Lead with the best version of yourself.

The History of a Great Culture

The History of a Great Culture


By James “Beau” Wasson

“This is the story of three years in the lives of thirty-eight American soldiers. Typically, they are descendants of nine nationalities, from all sections of America, helping to defend their liberty, families, and the rights of free men everywhere. Entrusted with the reproduction of top military secrets involving the lives of thousands of men and the success of the invasion prior to D-day, they were charged with operating, maintaining, and moving $1,000,000 worth of equipment, and its destruction if threatened with capture. . . . 

Largely over age, rich in civilian experience, they fought with their skills twenty-hours out of twenty-four, in two shifts, bore arms and performed their full share of other Army details. . . . They make no pretense of being heroes and fortunately wear no Purple Hearts. This is merely a record of their travels and their contribution to wrecking the Festung Europa and driving the Nazi Wehrmacht and Luftwaffe to a final battlefield surrender.”

An anonymous Soldier penned these words about the Reproduction Platoon, 902d Engineer Air Force Headquarters Company in 1945. They appeared in a unit scrapbook titled 902 in the ETO. This scrapbook, along with hundreds of pages of unit reports, articles, newspapers, and pictures, provide numerous stories from the 902d Engineer Construction Company’s history. More than simple stories, these tales form a narrative that shapes the culture of the organization today. 

How to Succeed in a World of Merciless Taskers


By Colonel Glenn A. Henke

The Problem

     Every Army command team faces the same challenge: how to manage the ceaseless onslaught of tasks that come from higher headquarters while conducting your own training and operations. Battery, company, and troop commanders are the leaders who direct actual Soldiers to execute missions dreamed up by their higher headquarters, all the way from the Department of Defense on down. To make matters more unfair, every commander above them has a staff to organize these tasks. A battery has the commander, 1SG, XO, and perhaps a training room NCO.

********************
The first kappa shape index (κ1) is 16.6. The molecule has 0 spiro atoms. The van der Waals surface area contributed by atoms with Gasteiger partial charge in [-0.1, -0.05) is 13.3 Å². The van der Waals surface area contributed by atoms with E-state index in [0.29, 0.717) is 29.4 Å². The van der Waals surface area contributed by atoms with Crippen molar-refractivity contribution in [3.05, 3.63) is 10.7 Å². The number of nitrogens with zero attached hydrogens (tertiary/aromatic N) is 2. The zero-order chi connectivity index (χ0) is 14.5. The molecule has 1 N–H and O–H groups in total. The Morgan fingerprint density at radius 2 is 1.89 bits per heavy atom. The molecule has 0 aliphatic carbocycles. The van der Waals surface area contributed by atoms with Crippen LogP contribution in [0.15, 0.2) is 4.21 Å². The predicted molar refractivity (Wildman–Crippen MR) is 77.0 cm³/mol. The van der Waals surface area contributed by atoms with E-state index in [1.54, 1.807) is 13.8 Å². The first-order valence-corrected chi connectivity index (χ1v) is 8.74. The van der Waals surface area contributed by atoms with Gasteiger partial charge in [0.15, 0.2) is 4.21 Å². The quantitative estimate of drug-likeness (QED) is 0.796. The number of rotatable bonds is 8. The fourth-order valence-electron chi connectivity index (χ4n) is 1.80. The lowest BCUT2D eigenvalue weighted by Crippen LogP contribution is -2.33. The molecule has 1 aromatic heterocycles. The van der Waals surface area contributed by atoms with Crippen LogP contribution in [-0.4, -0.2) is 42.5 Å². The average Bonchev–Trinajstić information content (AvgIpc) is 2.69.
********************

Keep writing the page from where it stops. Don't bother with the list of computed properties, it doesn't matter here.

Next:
Battery command teams frequently mention this challenge as the most significant issue preventing them from leading effectively. This is exacerbated when higher headquarters fail to observe established training lock-in windows, or when they task a unit for more than they can physically execute. This challenge accumulates at each echelon, so a battery that is lucky enough to have a perfect battalion staff is not protected if the brigade or division staffs are not equally disciplined. Even when the higher headquarters spread tasks equitably in a timely manner, allowing units time to plan, the sheer volume can overwhelm the best training plan.

     Leaders at the battery can manage this challenge by using planning horizons and applying fundamental Army processes, specifically the 8 Step Training Model and Troop Leading Procedures. This approach is more likely to succeed than fighting the battalion over every tasking. Commanders can’t control what happens, but they can control how they deal with what happens. 

Learn and Look Before You Tweet

Learn and Look Before You Tweet


Some things you should understand before jumping headfirst into the information environment